Apples and other tree fruit have been grown organically for many centuries. Conventional chemical methods, by contrast, have been used only for the past hundred years or so. Yet most orchard consultants today will tell you it’s impossible to grow fruit organically. The paradox lies in the economy of these times, not in the orchard itself. In fact, a handful of apple growers across North America are successfully producing beautiful organic fruit, employing both the intuitive practices of our great-grandparents and the scientific discoveries of today’s integrated pest management research. Apples like these—naturally grown and healthy, full of flavor and nutrition—can be produced only on the small farms and in the backyards of people who are intimately involved with their trees.
The Apple Grower is intended to bring the stewards of these orchards—and those who dream of doing the same—together. To share what’s known and not known about all aspects of organic fruit production. To state the commercial realities of orchard ventures and look at how the economic context can be changed for the better. To carry on the work of our great-grandparents into the twenty-first century. To learn how we can pass on to future generations orchards that are not hazardous to our health.
Many of the threads to the tapestry we’re weaving together are in place. The basic knowledge about good orchard ground, pruning techniques, the value of thinning, and harvesting for flavor is well established. The debates about rootstocks and varieties, ground-cover management, and spray options are good ones. Our brightest threads come from replicated results in controlling apple scab, lepidopterous moths, and apple maggot flies. Threads that were obscure just ten years ago now glitter as well. We can confidently ask plum curculio (long considered Public Enemy Number One) to inflict its damage elsewhere and get an obedient response. Our eyes have opened to the fascinating world of microorganisms and the bigger picture of true soil health. Yet the human thread is perhaps the most ambiguous of all: Why do we ask of our orchards what we do?
There are definite answers to some long-standing dilemmas in this book. Equally key is understanding the ways we need to think to overcome further challenges. The depth of detail provided here comes from many sources and is meant to inspire us as growers to workable ideas. Everyone—whether you are struggling to make a living at farming or are a fledgling home orchardist—can contribute to the discussion. Knowledge and cooperation are part of our power. The rest lies in the heart and a deep love for our trees.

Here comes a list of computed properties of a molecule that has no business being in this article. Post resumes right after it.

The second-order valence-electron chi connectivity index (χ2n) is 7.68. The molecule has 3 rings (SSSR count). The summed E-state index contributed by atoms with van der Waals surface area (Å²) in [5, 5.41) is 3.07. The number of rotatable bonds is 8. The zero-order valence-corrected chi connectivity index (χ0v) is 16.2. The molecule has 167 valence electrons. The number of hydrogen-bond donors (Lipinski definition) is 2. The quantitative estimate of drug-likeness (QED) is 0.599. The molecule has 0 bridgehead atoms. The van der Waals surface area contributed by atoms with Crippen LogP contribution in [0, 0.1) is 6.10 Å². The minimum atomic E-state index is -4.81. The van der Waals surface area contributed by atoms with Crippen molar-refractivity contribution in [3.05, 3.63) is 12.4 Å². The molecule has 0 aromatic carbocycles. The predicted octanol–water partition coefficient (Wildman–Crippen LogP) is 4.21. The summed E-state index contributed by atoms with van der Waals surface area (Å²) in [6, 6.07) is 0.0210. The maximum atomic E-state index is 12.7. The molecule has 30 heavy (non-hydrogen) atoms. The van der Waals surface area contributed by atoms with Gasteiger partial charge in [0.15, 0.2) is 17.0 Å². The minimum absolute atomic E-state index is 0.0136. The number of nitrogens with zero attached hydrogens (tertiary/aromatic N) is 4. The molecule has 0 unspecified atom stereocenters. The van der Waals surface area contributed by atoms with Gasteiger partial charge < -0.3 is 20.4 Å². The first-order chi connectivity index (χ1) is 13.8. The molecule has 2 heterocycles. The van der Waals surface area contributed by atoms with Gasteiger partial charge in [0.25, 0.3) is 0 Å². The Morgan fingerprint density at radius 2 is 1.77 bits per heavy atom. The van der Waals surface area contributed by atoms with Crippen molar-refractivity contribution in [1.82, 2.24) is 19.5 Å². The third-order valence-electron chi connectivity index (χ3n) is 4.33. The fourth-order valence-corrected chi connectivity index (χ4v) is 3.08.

My apple doings have changed considerably since the first edition of this book. The water-powered cider mill operation we had going then came to a grinding halt when liability issues became more important than agrarian freedom. Our long-standing lease was taken back, the cider mill shut down for good, and the trees mostly cut down. Needless to say, I felt like I had lost part of my family. And yet it was an apple tree that eventually “spoke” to me at an herbal workshop I attended in Vermont. Herbalists say every plant being has a spirit, of sorts, and so it is with trees. My meditations that day focused in part on what to do next with my life. I sat beneath a garden apple tree I had pruned for a friend earlier that spring. Deep within a voice stirred.
You, too, are pruned, apple grower, in order to become stronger. Now this cut is open, dripping the sap of your visions and hopes. It will heal, as all things do in time. Afterward you will be stronger to carry the harvest to come.
I knew at that moment that although my path might have changed, it had not been altered. That somehow I needed to embrace all the challenges of community orcharding, including the human ones.